If Owens-Illinois Inc. decides to move its headquarters when its lease at One SeaGate expires in September, 2006, the 102-year-old glassmaker would be settling in to its sixth location.
The first five sites for offices of Toledo's second-largest corporation - and the world's largest glass-container maker - have some things in common.
All were in new or relatively new buildings. For the most part, they were in the finest office quarters Toledo had to offer at the time. All are still standing. And four of the five are in a tight grouping, within a golf shot of each other, in downtown Toledo.
Whether downtown Toledo remains the headquarters location is up in the air. O-I's new chairman and chief executive officer, Steven McCracken, said recently the Fortune 500 firm is considering a number of options, including its current facilities in part of the 32-story One SeaGate building; elsewhere in this area, including O-I's Levis Development Park, which still has about 150 acres to be developed; and outside this region.
In September, 1903, the Owens Bottle Machine Co., O-I's predecessor, began selling automated bottle-making machinery perfected by Michael J. Owens.
Its choice of headquarters location was a natural one, offices in the Spitzer Building at Madison Avenue and Huron Street downtown, billed as Toledo's first "skyscraper" at 10 stories high. The Spitzer, completed in 1896, was a commercial hub, and an added attraction was the Toledo Stock Exchange, formed just five months before the Owens firm.
But in 1906, a more modern building opened across the street. It was the 17-story Nicholas Building, tallest in Ohio at the time. It was a big lure for the budding Owens firm, which moved there in 1908. Years later, the Nicholas building was renamed the National Bank Building and is now known as Fifth Third Center.
The Owens company prospered. By 1916, the New York Stock exchange listed its shares, and by 1919 it was called Owens Bottle Co.
Owens remained in the Nicholas Building 20 years. In 1928, the company moved to its new headquarters at 965 Wall St., next to the first Owens Bottle factory. Wall is a short industrial street off Detroit Avenue midway between Monroe Street and Central Avenue.
A 1929 event created a glass giant: Owens Bottle merged with Illinois Glass Co., of Alton, Ill., and the headquarters of the new Owens-Illinois Glass Co. remained in Toledo.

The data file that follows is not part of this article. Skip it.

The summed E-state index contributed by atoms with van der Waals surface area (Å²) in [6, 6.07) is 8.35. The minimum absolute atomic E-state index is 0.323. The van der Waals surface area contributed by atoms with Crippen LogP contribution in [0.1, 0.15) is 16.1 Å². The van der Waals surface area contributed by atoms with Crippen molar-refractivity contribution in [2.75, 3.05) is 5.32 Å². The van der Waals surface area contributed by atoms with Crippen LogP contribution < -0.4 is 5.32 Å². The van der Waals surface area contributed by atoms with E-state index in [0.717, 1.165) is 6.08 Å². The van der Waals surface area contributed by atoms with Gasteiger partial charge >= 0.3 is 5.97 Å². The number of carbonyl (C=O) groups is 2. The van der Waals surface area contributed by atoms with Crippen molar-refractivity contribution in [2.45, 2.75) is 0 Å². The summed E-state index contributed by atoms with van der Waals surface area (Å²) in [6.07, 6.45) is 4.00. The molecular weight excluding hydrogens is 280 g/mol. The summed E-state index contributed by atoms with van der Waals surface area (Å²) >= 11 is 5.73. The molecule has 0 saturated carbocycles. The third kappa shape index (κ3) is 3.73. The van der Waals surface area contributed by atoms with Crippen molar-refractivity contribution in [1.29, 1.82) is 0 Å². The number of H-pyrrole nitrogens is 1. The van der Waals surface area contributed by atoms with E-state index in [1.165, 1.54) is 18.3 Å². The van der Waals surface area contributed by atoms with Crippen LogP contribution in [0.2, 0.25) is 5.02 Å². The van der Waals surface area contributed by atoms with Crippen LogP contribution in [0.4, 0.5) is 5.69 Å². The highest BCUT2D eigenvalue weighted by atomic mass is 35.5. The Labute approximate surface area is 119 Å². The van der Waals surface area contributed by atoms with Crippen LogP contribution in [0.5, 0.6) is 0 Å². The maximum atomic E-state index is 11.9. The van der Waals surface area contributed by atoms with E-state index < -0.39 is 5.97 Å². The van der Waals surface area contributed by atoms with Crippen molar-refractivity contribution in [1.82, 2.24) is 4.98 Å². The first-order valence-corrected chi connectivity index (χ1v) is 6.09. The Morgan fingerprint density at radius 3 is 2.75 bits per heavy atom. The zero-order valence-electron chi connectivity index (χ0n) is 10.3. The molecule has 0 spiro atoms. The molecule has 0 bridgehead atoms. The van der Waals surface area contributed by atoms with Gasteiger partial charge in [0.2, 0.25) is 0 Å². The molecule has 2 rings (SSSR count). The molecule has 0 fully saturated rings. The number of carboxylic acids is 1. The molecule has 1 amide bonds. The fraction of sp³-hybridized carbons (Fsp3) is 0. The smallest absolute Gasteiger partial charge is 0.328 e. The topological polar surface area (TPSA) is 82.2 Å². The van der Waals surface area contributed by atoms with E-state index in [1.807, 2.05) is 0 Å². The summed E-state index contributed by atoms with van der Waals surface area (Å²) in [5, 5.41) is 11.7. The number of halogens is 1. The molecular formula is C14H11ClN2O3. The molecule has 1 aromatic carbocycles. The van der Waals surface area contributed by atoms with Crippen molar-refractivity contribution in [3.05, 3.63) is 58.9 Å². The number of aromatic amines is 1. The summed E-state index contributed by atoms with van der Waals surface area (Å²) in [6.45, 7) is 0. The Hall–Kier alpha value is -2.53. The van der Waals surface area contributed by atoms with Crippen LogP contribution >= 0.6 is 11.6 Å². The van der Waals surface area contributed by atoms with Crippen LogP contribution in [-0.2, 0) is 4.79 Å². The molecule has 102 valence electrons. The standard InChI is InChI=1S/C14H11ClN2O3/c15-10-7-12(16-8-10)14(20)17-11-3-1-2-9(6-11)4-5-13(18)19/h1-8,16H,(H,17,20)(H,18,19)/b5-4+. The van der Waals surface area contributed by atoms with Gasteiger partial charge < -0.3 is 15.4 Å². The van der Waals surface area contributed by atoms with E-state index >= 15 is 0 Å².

Although the Depression ruined many companies, including banks, it created opportunities for O-I.
Within a few years after the merger, the bottle business was booming, thanks largely the repeal of Prohibition, and O-I steadily bought out less fortunate glass companies. By 1935, O-I had 600 executives and office workers.
The Depression created another bit of serendipity for O-I - readily available, attractive space in the 29-story Ohio Bank Building at Madison Avenue and St. Clair Street. Ohio Savings Bank & Trust Co., which owned the building, failed, and at one point the 368-foot structure (tallest in Ohio at the time) was half vacant.
In mid-1935, O-I leased seven floors. Soon, it was the main tenant, and in 1945 it acquired the structure and added the lighted O-I atop the building a decade later.
O-I's former headquarters on Wall Street were Toledo's relief offices late in the Depression. From 1939 to 1976, the building was an Ohio National Guard armory, and in the 1980s it was the city's fire department engine-repair garage. In recent years, it has been used as a warehouse by a private business.
During the 46 years O-I occupied the building at Madison and St. Clair, the firm became a multinational manufacturer and was chosen as one of the prestigious 30 companies on the Dow Jones industrial average. O-I moved out in 1981, and the structure is now known as the National City Bank Building.
O-I had grown tremendously by the 1970s, and it was a multibillion-dollar firm looking for a new headquarters.
Its options included building next to its existing headquarters, building on its Perrysburg land, or moving to swank quarters in a city like Atlanta.O-I chose to build a 32-story, $100 million steel-and-glass skyscraper along the Maumee riverfront.
It was called One SeaGate but was also known as the O-I World Headquarters, largely at the urging of the late Edwin D. Dodd, longtime CEO and a champion of downtown Toledo. O-I relocated 2,000 employees into the building.
But after a takeover, downsizing, going public again, and selling off most operations except glass containers, O-I has fewer than 350 left at One SeaGate, compared with nearly 600 at the Perrysburg business park.
Contact Homer Brickey at: